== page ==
The resurgence of political comedy

BRAD BARKET / GETTY IMAGES FOR COMEDY CENTRAL

John Oliver, Trevor Noah, Samantha Bee add much-needed humor in wake of new administration

Over the past few years, political comedians like John Oliver, Stephen Colbert, Samantha Bee, Jon Stewart and Trevor Noah have had tremendous success with their social commentary. With the Trump and Clinton campaigns, not a day passed without something new to cover. The jokes practically wrote themselves with the sheer ridiculousness of the past election.

Karma Waltonen, a senior lecturer in the writing program, is passionate about the necessity of political comedians.

“One small upside of Trump is that political comedy is getting this resurgence,” Waltonen said. “It is frustrating because Trump is in office but also great because we have a new civil rights movement.”

John Oliver and Samantha Bee both have weekly half-hour shows (Last Week Tonight on HBO and Full Frontal on TBS, respectively) in which they present in-depth comedic analyses.

Their shows use long-form journalism, and that means they are able to inform the public about topics that generally wouldn’t be covered by traditional news, using comedy to make the material accessible and easier to understand. They make fun of themselves which takes away the sting from Twitter trolls. Whenever Oliver says something he knows will have backlash, he digs at himself to soften the blow, and Bee does the same.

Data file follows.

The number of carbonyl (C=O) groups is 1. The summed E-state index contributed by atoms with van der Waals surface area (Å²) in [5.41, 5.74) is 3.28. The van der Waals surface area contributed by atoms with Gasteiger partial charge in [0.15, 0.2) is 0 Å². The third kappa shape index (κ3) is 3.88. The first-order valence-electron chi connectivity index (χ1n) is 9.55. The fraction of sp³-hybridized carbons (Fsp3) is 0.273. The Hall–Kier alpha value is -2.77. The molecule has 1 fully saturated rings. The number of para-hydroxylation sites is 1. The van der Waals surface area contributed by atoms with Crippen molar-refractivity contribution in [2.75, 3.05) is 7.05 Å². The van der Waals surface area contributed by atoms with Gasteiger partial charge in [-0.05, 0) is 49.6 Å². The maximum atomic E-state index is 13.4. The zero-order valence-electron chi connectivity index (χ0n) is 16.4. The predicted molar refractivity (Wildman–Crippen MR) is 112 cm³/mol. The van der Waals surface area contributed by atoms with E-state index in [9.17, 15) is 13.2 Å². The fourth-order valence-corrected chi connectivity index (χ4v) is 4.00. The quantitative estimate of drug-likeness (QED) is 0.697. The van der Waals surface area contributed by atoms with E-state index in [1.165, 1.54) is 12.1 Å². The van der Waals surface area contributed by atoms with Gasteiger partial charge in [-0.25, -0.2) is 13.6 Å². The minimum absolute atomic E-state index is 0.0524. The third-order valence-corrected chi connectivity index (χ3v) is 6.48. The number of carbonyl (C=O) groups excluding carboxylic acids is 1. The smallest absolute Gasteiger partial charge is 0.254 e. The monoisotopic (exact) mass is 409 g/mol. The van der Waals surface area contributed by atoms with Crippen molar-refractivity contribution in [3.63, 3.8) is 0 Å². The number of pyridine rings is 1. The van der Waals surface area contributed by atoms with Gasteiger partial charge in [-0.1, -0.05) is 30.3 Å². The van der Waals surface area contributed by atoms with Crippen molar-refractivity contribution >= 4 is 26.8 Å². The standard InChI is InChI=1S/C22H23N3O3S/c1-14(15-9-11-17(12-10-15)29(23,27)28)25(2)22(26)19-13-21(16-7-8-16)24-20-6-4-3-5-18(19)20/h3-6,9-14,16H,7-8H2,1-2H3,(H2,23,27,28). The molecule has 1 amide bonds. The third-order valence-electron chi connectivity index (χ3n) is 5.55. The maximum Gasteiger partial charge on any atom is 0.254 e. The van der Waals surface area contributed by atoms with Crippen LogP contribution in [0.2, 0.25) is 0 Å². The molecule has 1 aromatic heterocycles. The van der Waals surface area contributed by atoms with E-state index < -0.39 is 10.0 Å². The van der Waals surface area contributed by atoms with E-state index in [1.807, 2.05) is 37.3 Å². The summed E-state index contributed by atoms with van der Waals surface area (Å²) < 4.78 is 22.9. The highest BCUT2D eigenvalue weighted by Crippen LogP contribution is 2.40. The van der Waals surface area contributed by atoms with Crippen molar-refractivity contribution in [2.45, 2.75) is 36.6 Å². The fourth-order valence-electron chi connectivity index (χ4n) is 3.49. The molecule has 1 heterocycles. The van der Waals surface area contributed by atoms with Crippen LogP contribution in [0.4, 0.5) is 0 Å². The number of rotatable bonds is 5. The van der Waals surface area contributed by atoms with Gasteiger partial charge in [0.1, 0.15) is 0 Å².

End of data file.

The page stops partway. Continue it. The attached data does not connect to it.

“For this generation what we need are shows like 60 Minutes with humor and sarcasm to actually take in this information,” Waltonen said.

Peter Swanson, a third-year political science public service major, said that John Oliver is his favorite political comedian since he covers topics not addressed by news media. Oliver also utilizes an incredible research team to produce well-researched, informative comedic pieces, in Swanson’s opinion.

“Twenty minutes is a solid amount of time to get enough substance across and short enough to keep people’s attention,” Swanson said.

Kyle Patterson, a fourth-year communication major and a member of the UC Davis Stand-up Comedy Club, believes humor can ease people into topics that make them uncomfortable or scared.

“If you can joke about something you can take it less serious[ly] and if you take it less serious[ly] you don’t panic and can actually tackle the the issue at hand,” Patterson said.

Patterson thinks a neutral and holistic approach is the best way to approach these times and thinks that Trevor Noah, host of Comedy Central’s The Daily Show, does this best. To Patterson, Noah’s position as a South African comedian coupled with his ability to joke about topics that do not necessarily offend or polarize people is one of his comedic strengths.

“He is a lovable outsider looking in on our community,” Patterson said.

Political comedy is a necessity right now. These shows are an accessible way for people who do not like watching full news programs to learn about current events and the important news of the week. They are certainly not new, but they are much needed, especially in these political times.
Written by: CaraJoy Kleinrock — arts@theaggie.org